Key Concept 2: #K12Media

21 Sep

Continuing in our special series of #K12Media chats, this week’s discussion will centre on Concept 2 from the 8 Key Concepts of Media Literacy: Media Construct Reality. As a recap, last week we discussed how media are constructions. We spoke specifically about the news media as constructions.

For a refresher on the concepts:

Key Concept 2: The media construct reality

Media are constructions, and in turn, they can shape  our reality. We, as viewers, create impressions and opinions of the world around us based on the media we are exposed to. There are places we have never visited and people that we have never met that we feel we “know” at least superficially due to exposure to media. The carefully crafted messages within media will impact, shape, and potentially distort our reality.

Hot Topic One: 
How do individuals interact with their environments? How much of those environments are “natural” and how much of them are mediated spaces constructed by governments and businesses? How an individual interacts with their environment is dependent on how that environment is constructed, as well as age, race, class, physical limitations, urban vs. suburban vs. rural etc. How do these factors determine our interactions within our physical environments? How are these considerations downplayed/constructed/viewed by mainstream media? How is  “school” constructed by the media?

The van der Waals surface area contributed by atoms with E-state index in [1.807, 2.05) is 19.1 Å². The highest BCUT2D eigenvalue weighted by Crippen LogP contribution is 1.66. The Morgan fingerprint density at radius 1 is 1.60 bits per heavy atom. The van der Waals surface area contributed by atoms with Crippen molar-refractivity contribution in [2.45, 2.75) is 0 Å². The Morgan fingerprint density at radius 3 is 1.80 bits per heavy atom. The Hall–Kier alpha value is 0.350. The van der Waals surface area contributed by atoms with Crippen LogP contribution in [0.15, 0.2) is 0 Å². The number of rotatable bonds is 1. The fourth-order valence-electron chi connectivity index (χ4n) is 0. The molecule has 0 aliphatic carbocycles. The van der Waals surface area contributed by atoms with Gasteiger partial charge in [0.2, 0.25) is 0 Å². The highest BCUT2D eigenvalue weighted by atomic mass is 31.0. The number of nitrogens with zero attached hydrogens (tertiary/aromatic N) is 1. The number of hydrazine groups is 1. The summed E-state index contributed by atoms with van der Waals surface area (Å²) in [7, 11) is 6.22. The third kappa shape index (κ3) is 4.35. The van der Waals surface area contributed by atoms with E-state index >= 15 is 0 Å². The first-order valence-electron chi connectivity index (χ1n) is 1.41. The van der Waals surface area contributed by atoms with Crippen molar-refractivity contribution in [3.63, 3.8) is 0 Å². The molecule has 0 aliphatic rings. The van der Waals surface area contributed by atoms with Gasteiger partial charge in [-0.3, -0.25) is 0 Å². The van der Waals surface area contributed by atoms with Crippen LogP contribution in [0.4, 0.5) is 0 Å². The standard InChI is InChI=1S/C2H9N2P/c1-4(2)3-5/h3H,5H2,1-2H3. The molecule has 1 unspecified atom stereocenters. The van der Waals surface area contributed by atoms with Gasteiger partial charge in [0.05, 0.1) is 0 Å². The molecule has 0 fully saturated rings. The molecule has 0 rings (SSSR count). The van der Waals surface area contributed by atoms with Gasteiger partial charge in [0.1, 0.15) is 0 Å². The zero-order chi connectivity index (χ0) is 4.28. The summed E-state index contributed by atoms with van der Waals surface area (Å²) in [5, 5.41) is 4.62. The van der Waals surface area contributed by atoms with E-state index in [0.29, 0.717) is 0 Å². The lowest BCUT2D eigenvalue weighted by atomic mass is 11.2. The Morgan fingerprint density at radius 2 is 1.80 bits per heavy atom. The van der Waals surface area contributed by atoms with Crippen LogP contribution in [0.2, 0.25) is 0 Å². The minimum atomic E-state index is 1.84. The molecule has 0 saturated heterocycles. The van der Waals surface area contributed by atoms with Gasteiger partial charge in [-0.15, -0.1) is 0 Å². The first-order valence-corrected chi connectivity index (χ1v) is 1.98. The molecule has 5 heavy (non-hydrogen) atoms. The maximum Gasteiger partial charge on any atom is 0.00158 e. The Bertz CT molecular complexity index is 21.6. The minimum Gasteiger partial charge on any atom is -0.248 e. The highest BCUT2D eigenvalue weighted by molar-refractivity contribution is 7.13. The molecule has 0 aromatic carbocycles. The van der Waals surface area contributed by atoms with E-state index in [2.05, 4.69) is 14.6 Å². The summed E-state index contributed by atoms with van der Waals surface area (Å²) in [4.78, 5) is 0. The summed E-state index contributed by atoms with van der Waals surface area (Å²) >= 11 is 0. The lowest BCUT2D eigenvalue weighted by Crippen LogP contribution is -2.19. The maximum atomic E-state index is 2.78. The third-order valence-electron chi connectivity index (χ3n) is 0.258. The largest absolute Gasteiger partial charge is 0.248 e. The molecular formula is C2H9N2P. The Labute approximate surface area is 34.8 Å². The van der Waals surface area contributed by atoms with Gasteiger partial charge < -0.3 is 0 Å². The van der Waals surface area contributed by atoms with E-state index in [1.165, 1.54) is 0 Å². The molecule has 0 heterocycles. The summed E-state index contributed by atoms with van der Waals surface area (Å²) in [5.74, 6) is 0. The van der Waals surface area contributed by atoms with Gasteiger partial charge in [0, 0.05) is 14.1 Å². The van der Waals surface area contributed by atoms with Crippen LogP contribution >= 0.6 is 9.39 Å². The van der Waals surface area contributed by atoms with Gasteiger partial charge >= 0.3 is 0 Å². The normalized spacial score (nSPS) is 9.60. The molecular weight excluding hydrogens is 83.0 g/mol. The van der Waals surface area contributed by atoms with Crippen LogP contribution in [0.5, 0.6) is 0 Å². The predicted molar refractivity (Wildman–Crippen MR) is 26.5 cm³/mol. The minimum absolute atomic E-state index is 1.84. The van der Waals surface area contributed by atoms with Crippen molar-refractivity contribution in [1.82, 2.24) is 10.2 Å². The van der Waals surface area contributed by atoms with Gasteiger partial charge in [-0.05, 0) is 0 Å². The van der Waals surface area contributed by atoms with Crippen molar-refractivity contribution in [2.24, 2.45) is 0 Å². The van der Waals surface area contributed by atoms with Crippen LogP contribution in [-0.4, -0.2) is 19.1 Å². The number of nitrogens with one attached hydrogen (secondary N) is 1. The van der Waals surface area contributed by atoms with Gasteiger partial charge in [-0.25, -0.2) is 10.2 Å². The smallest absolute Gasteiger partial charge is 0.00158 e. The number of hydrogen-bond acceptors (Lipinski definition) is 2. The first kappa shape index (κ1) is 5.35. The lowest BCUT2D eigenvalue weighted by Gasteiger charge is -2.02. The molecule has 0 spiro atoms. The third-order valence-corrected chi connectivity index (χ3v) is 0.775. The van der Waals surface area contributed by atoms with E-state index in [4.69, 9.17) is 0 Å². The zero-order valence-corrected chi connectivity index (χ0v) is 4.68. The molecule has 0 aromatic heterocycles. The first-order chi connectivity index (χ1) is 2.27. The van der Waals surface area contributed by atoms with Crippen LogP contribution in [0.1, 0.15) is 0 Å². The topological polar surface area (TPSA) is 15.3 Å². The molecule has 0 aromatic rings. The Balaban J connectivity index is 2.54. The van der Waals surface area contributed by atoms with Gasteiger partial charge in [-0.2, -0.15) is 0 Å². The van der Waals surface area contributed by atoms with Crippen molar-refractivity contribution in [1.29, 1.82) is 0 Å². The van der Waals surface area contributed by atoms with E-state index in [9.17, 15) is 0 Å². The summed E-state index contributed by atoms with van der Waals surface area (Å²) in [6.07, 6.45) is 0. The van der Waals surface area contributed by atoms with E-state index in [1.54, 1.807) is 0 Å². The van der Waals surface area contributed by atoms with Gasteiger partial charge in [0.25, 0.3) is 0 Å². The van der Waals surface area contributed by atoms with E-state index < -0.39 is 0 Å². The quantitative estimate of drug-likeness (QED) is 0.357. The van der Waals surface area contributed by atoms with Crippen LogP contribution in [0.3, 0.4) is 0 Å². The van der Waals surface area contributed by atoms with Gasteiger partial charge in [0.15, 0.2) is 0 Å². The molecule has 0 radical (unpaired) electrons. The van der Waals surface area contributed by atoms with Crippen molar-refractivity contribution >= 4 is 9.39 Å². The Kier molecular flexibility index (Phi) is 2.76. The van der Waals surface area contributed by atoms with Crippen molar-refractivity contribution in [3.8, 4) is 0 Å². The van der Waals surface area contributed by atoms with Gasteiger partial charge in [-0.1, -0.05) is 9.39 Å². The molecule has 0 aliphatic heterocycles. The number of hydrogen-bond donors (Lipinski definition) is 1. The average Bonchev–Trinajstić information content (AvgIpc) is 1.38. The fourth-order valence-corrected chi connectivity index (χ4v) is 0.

Hot Topic Two:
Media construct reality that often will be consumed without question. How do stereotypes continue to be (re)created in mainstream movies? What are some of these stereotypes and what is the benefit of their continuing inclusion? What strategies can be fostered in students to help them re-shape the realities with which they are presented?

Hot Topic Three:
Some public figures/famous people are more media savvy, using media outlets to their advantage. Which figures are able to manipulate this construction of their public selves? How/why do people feel connected to a famous person because of this manipulation? What is the potential fallout (for the individual, for the public) when the public persona and the personal one are disjointed? (Lady Gaga, politicians, reality stars, etc.) How do we get our students to critique and analyze the public reality being shaped and constructed?

We look forward to Monday's conversation. Please vote for your selection below: